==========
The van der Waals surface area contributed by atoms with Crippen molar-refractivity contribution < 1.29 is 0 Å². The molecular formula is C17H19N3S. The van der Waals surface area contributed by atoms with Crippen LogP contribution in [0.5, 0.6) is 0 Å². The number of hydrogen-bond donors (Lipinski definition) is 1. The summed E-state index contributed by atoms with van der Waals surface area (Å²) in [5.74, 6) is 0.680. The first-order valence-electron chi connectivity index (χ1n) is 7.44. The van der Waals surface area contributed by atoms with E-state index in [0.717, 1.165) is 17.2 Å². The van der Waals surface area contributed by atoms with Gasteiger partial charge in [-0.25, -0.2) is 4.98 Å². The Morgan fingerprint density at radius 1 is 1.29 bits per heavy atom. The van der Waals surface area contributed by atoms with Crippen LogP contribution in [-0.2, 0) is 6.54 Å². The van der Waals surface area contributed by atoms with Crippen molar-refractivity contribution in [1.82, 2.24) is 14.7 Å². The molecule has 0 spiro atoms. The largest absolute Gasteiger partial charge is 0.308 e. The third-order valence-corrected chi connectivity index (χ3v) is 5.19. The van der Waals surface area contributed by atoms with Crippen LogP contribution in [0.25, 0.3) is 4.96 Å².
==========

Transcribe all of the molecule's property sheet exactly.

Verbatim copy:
The van der Waals surface area contributed by atoms with Crippen molar-refractivity contribution < 1.29 is 0 Å². The molecular formula is C17H19N3S. The van der Waals surface area contributed by atoms with Crippen LogP contribution in [0.5, 0.6) is 0 Å². The number of hydrogen-bond donors (Lipinski definition) is 1. The summed E-state index contributed by atoms with van der Waals surface area (Å²) in [5.74, 6) is 0.680. The first-order valence-electron chi connectivity index (χ1n) is 7.44. The van der Waals surface area contributed by atoms with E-state index in [0.717, 1.165) is 17.2 Å². The van der Waals surface area contributed by atoms with Gasteiger partial charge in [-0.25, -0.2) is 4.98 Å². The Morgan fingerprint density at radius 1 is 1.29 bits per heavy atom. The van der Waals surface area contributed by atoms with Crippen LogP contribution in [-0.2, 0) is 6.54 Å². The van der Waals surface area contributed by atoms with Crippen molar-refractivity contribution in [1.82, 2.24) is 14.7 Å². The molecule has 0 spiro atoms. The largest absolute Gasteiger partial charge is 0.308 e. The third-order valence-corrected chi connectivity index (χ3v) is 5.19. The van der Waals surface area contributed by atoms with Crippen LogP contribution in [0.25, 0.3) is 4.96 Å².